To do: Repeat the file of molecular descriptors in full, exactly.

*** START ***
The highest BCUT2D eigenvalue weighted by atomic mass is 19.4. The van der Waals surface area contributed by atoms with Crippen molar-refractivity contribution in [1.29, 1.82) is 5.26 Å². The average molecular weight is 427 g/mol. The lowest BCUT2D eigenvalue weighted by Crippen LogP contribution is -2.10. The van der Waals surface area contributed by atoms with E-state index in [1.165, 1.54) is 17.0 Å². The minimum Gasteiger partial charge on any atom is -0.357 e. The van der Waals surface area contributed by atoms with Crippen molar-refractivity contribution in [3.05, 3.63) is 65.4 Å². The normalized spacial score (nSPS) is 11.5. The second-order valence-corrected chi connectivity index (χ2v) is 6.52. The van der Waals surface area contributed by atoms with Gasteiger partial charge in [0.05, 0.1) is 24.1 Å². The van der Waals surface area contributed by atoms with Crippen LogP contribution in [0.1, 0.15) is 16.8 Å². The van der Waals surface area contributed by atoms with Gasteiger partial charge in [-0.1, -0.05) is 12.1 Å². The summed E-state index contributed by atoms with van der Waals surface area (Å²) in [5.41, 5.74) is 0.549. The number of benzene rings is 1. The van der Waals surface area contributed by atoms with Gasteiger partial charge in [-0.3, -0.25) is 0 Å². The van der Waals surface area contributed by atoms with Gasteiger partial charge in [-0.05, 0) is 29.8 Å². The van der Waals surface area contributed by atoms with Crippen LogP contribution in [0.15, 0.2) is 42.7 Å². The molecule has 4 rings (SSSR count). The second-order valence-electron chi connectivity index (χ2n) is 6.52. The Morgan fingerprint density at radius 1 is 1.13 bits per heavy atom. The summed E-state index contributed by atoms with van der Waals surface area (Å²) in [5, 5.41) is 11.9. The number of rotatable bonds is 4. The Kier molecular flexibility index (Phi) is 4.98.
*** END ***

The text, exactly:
The highest BCUT2D eigenvalue weighted by atomic mass is 19.4. The van der Waals surface area contributed by atoms with Crippen molar-refractivity contribution in [1.29, 1.82) is 5.26 Å². The average molecular weight is 427 g/mol. The lowest BCUT2D eigenvalue weighted by Crippen LogP contribution is -2.10. The van der Waals surface area contributed by atoms with E-state index in [1.165, 1.54) is 17.0 Å². The minimum Gasteiger partial charge on any atom is -0.357 e. The van der Waals surface area contributed by atoms with Crippen molar-refractivity contribution in [3.05, 3.63) is 65.4 Å². The normalized spacial score (nSPS) is 11.5. The second-order valence-corrected chi connectivity index (χ2v) is 6.52. The van der Waals surface area contributed by atoms with Gasteiger partial charge in [0.05, 0.1) is 24.1 Å². The van der Waals surface area contributed by atoms with Crippen LogP contribution in [0.1, 0.15) is 16.8 Å². The van der Waals surface area contributed by atoms with Gasteiger partial charge in [-0.1, -0.05) is 12.1 Å². The summed E-state index contributed by atoms with van der Waals surface area (Å²) in [5.41, 5.74) is 0.549. The number of benzene rings is 1. The van der Waals surface area contributed by atoms with Gasteiger partial charge in [-0.3, -0.25) is 0 Å². The van der Waals surface area contributed by atoms with Gasteiger partial charge in [-0.05, 0) is 29.8 Å². The van der Waals surface area contributed by atoms with Crippen LogP contribution in [0.15, 0.2) is 42.7 Å². The molecule has 4 rings (SSSR count). The second-order valence-electron chi connectivity index (χ2n) is 6.52. The Morgan fingerprint density at radius 1 is 1.13 bits per heavy atom. The summed E-state index contributed by atoms with van der Waals surface area (Å²) in [5, 5.41) is 11.9. The number of rotatable bonds is 4. The Kier molecular flexibility index (Phi) is 4.98.